My generation has shown some characteristics of being a Civic generation. We care about the environment and are enthusiastic about going green. We flooded social networking sites with grassroots political movements. We voted in record numbers. We actually look forward to challenges. We are restless with the status quo, and are waiting for older generations to look to us for help. We are tolerant. We are concerned citizens. We value working together over divisiveness. We strive for everything just short of saving the world.
I think I saw a Pepsi commercial that summed all this up a while ago. I think many people get it by now, or at least the media gets it. Millennials are looking to make a difference. A sure characteristic of a Civic generation. But I’m wondering, do we really fit the mold of a heroic Civic generation? We may fancy ourselves as heroes. Some Millennial childhood throwbacks include Captain Planet, Power Rangers, He-Man, even the Care Bears. We like the idea of being a hero, but I’m skeptical whether we will end up fulfilling this destiny or not.
If you don’t know what I mean by Civic generation read about Generation Cycles. One thing we may be missing is our “hero trial” according to authors Howe & Strauss. For example, the GI Generation was faced with global Fascism, and the task of rebuilding a new America after the Depression. Millennials have been confronted with some crises already: collapse of the housing market; 9/11; the Great Recession; a seemingly endless list of natural disasters; pollution; social crises like school shootings. However, I’m not convinced there has been an event to truly test us as a generation, and challenge us to work together.
Also, according to the Generation Cycle theory not all eras have the heroic Civic. The Civil War Era didn’t have a Civic generation. They drifted from a Reactive generation (tough cowboys and gunslingers of the Wild Wild West) to an Adaptive generation (prairie settlers during Post-Civil War, and Victorians interested in modernizing and civilizing the country).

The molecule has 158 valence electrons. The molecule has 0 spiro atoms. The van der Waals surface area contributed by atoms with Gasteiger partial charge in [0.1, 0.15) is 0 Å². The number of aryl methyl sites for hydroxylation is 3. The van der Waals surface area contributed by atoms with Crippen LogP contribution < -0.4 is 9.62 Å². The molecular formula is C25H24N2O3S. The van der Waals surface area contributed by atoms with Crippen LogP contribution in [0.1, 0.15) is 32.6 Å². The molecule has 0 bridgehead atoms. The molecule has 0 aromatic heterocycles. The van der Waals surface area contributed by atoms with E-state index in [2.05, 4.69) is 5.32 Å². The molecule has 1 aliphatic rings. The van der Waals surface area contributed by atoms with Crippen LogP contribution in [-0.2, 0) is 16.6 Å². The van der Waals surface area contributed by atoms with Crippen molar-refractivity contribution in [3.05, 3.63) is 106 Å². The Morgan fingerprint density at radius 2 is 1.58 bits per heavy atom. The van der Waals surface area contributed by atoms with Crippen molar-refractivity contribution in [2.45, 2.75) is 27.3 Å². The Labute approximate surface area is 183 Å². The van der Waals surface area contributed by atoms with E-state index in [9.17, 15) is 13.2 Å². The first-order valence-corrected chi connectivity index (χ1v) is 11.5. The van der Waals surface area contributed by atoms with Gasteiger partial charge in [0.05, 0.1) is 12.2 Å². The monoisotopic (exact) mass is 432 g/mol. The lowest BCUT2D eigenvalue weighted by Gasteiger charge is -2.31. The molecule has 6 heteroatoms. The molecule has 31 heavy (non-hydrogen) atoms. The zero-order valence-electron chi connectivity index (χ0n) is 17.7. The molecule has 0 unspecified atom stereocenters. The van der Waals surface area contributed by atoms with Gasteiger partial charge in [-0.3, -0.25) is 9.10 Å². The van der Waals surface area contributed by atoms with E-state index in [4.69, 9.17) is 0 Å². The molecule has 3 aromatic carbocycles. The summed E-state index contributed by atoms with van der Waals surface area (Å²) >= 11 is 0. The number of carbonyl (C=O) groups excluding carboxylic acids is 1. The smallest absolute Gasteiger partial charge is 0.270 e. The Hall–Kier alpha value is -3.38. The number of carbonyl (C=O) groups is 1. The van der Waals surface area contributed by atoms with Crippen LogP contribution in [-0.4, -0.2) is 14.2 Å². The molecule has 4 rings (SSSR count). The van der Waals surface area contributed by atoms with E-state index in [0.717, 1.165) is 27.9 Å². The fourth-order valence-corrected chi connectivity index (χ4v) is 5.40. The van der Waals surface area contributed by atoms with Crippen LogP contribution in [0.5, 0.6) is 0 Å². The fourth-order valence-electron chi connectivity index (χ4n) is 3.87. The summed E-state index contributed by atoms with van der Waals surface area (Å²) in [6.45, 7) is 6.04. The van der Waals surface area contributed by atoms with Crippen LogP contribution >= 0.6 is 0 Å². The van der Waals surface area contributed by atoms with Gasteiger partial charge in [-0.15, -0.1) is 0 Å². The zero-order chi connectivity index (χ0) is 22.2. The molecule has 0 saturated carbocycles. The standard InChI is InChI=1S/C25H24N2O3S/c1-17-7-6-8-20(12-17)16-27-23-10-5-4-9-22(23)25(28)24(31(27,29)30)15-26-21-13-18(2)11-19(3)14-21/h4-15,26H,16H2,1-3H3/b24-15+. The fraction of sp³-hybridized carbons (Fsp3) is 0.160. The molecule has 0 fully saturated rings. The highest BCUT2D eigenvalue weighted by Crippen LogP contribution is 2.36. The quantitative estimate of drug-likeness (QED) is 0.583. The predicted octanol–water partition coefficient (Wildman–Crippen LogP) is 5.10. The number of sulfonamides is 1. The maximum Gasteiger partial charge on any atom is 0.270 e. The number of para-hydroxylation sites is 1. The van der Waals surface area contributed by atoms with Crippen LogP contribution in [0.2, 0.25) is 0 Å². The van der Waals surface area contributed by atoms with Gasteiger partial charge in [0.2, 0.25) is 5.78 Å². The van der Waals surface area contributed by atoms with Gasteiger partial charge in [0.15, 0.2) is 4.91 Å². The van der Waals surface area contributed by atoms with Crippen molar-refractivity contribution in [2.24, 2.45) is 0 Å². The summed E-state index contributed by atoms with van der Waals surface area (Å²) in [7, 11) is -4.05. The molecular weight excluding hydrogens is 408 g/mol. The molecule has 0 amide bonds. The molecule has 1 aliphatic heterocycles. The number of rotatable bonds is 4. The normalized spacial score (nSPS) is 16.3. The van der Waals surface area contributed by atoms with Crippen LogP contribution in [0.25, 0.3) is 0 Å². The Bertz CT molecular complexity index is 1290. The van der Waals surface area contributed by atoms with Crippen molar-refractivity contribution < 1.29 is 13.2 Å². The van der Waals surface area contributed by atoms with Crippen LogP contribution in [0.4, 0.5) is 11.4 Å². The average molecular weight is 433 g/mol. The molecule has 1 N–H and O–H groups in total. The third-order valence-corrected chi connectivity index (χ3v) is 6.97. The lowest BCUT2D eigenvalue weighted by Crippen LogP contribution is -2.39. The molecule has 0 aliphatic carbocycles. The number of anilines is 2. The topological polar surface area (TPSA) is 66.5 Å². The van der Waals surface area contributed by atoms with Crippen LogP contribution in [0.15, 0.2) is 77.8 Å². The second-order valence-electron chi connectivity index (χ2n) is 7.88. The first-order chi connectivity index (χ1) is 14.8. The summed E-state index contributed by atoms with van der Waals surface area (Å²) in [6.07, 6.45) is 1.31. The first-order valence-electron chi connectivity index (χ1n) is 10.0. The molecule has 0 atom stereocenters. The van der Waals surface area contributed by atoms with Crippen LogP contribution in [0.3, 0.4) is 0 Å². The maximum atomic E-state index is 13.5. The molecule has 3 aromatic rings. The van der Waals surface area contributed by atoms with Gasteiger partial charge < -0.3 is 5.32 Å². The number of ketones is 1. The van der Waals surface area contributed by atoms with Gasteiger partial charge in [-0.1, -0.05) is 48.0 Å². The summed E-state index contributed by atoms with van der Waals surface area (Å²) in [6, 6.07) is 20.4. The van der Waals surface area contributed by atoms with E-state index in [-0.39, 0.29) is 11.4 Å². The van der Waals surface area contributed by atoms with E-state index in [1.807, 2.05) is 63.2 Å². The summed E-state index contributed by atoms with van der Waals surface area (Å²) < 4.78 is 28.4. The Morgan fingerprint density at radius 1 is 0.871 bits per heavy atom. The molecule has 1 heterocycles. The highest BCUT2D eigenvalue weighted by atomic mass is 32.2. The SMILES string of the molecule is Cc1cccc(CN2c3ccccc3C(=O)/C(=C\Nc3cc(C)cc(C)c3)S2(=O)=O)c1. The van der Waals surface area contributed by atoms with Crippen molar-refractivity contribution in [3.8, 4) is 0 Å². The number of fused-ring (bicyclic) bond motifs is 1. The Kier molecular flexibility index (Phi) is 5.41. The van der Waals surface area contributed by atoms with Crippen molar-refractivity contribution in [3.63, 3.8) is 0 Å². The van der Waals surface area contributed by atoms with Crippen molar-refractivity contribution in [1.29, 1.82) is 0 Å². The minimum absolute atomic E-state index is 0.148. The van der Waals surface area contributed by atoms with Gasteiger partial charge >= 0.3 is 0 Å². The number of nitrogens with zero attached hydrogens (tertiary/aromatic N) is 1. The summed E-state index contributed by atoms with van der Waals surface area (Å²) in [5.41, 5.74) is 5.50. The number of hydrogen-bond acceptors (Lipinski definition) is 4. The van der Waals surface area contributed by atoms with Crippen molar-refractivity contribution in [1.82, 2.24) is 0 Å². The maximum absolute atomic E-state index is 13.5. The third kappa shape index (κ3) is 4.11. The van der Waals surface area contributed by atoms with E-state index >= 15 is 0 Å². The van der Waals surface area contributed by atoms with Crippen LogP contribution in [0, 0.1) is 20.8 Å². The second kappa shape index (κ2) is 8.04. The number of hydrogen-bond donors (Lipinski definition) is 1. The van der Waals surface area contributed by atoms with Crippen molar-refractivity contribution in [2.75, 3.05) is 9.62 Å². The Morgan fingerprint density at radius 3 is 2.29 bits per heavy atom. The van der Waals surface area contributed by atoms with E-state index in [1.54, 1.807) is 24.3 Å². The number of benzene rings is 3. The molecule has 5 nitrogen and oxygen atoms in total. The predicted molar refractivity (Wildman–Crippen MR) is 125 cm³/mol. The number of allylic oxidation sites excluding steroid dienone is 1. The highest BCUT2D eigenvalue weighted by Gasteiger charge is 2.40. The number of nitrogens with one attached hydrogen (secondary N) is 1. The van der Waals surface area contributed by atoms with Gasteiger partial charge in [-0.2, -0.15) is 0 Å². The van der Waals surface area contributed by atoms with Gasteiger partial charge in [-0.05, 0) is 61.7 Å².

There is evidence that a new generation is forming, not much younger than the first-wave Millennials. Author Don Asher calls this emerging generation “The Moat People”. They see the world as a scary, uncertain place. They’ve witnessed the economy and the housing market collapse, so their aspirations include more practical matters: a steady job, making money and maybe owning a home someday. A far-cry from my generations’ dreams of saving the world. This crowd sees the world as an unreliable place, and see the problems of the world as paralyzing, and much bigger than themselves. They would rather be left alone to build a sustainable life in an uncertain world. Similar to Millennials, they were protected and told they were special by their parents. Instead of finding a way to save the world with their awesomeness, they are interested in retreating, and creating a place of stability for themselves. Sounds like the beginnings of an Adaptive generation.
Of course, there is a chance my generation will face a crisis in which we will have to come together as a generation. We are poised to become the next ‘Greatest Generation’. But for now we’re just nice guys. Not heroes. We haven’t had the chance to use our super powers yet though.
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